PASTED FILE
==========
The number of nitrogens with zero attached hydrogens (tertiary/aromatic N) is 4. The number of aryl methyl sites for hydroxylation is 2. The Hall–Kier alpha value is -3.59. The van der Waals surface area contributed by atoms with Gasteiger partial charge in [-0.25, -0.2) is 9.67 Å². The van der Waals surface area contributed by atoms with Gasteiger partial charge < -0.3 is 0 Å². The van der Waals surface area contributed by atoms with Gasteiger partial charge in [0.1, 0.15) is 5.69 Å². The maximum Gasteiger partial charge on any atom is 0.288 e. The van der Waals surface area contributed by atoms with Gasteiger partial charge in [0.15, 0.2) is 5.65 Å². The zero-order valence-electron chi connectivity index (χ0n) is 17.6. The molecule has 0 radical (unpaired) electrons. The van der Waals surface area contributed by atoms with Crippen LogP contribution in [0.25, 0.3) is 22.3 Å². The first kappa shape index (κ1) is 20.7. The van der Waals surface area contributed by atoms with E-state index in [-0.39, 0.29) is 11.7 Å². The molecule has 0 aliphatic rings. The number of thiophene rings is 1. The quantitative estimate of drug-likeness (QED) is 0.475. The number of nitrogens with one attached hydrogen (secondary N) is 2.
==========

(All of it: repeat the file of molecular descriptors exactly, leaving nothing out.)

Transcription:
The number of nitrogens with zero attached hydrogens (tertiary/aromatic N) is 4. The number of aryl methyl sites for hydroxylation is 2. The Hall–Kier alpha value is -3.59. The van der Waals surface area contributed by atoms with Gasteiger partial charge in [-0.25, -0.2) is 9.67 Å². The van der Waals surface area contributed by atoms with Gasteiger partial charge < -0.3 is 0 Å². The van der Waals surface area contributed by atoms with Gasteiger partial charge in [0.1, 0.15) is 5.69 Å². The maximum Gasteiger partial charge on any atom is 0.288 e. The van der Waals surface area contributed by atoms with Gasteiger partial charge in [0.15, 0.2) is 5.65 Å². The zero-order valence-electron chi connectivity index (χ0n) is 17.6. The molecule has 0 radical (unpaired) electrons. The van der Waals surface area contributed by atoms with Crippen LogP contribution in [0.25, 0.3) is 22.3 Å². The first kappa shape index (κ1) is 20.7. The van der Waals surface area contributed by atoms with E-state index in [-0.39, 0.29) is 11.7 Å². The molecule has 0 aliphatic rings. The number of thiophene rings is 1. The quantitative estimate of drug-likeness (QED) is 0.475. The number of nitrogens with one attached hydrogen (secondary N) is 2.